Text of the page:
Hearing and Disease

Heart Disease - An individual with heart disease is 2X as likely to have hearing loss. If you take aspirin, heart medications, have had a pacemaker, bypass or stint you are at risk for hearing loss. If the ear can't get the blood and fluids it needs, the hearing can be compromised and reduced over time.

The ear is supplied by several small arteries and requires a sufficient and rich blood flow to maintain proper function. It is believed that CVD can reduce blood flow to the ear and in turn cause damage to different parts of the auditory system. This damage typically results in a sensorineural hearing loss which is permanent and often managed with amplification. (www.audiology.org)

Cancer

Some cancers and cancer treatments may cause hearing problems. These problems can include:

1. Hearing Loss-this can be mild or severe

2. Ringing in the ears-Tinnitus

Hearing loss and tinnitus can happen alone or together. They might go away after some time, or they might be lifelong.

Chemotherapy drugs are common culprits when it comes to cancer treatment and
hearing loss, but other common medications can also lead to hearing loss and inner ear damage. Many cancer treatment regimens combine multiple ototoxic medications. As a result, the risk for hearing loss and tinnitus can increase dramatically.

Hearing problems can affect your quality of life. Tell your health care team about any hearing changes during or after any cancer treatment. It is important to relieve these side effects and any others you may have.

Diabetes

If you have diabetes you are 3X as likely to have hearing loss. Is your diabetes in check with medication, can you get it in check with monitoring your food intake? Food can be your medicine or your medicine can be your food (Socrates)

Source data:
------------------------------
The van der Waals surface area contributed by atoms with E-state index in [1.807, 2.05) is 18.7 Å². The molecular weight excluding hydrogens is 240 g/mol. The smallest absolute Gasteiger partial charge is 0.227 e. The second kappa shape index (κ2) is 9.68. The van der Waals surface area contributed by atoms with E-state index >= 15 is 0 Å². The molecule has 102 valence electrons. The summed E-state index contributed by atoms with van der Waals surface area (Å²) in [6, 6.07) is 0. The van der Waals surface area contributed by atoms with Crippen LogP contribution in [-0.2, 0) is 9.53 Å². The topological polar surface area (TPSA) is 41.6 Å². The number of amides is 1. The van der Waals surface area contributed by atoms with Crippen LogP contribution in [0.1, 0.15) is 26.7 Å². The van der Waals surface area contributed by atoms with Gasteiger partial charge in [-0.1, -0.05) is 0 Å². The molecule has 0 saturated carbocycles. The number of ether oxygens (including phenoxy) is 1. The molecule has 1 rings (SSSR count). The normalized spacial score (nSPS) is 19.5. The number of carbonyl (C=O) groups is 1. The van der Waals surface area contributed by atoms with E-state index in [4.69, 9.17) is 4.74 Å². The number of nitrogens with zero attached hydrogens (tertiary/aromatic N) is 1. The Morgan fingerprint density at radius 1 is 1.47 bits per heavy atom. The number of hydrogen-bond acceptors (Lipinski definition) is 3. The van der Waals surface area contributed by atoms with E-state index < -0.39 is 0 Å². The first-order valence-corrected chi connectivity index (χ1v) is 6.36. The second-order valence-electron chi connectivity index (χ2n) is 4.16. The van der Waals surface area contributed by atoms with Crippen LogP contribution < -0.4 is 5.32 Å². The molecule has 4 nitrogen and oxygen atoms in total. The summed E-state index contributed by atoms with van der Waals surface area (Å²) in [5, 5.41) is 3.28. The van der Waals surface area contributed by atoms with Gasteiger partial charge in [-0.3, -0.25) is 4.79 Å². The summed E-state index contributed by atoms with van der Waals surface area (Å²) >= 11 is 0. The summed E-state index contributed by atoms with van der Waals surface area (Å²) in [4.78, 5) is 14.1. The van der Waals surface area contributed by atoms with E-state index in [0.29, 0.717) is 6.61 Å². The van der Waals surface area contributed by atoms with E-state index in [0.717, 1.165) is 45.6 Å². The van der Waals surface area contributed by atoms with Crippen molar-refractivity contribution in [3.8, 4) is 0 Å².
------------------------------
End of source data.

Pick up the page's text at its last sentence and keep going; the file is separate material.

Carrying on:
There are 133 million adults in the United States who have prediabetes, the rate of hearing loss is 30 percent higher than in those with normal blood glucose (blood sugar). www.diabetes.org

Dementia -

If an individual has mild hearing loss their risk for dementia doubles, if they have
moderate hearing loss the risk triples and people with severe hearing impairment are 5X more likely to develop dementia.

If an individual has untreated hearing loss, they are using other parts of their brain that have other focuses, you should not be using your cognitive brain cells for hearing but that can happen if you don't amplify a hearing loss with hearing aids. You should use your cognitive brain cells for cognition and your hearing brain cells for hearing. If you have hearing loss and amplify with hearing aids this
will bring the hearing back to the auditory cortex.

One in 9 Americans suffer from cognitive impairment, that is 52 million Americans, 55% have not disclosed or discussed this issue with a medical professional. Dr. Strickland offers a cognitive screening.

COPD

If an individual does not get oxygen to the brain whether there is problems at birth or later in life because of airway obstruction there can be auditory processing difficulties and hearing loss. Hearing loss correlates with the degree of airway obstruction and hypoxia as well as the rate of annual COPD exacerbation (Dayem, et. al., 2017 Audiological assessment in patients with chronic pulmonary disease)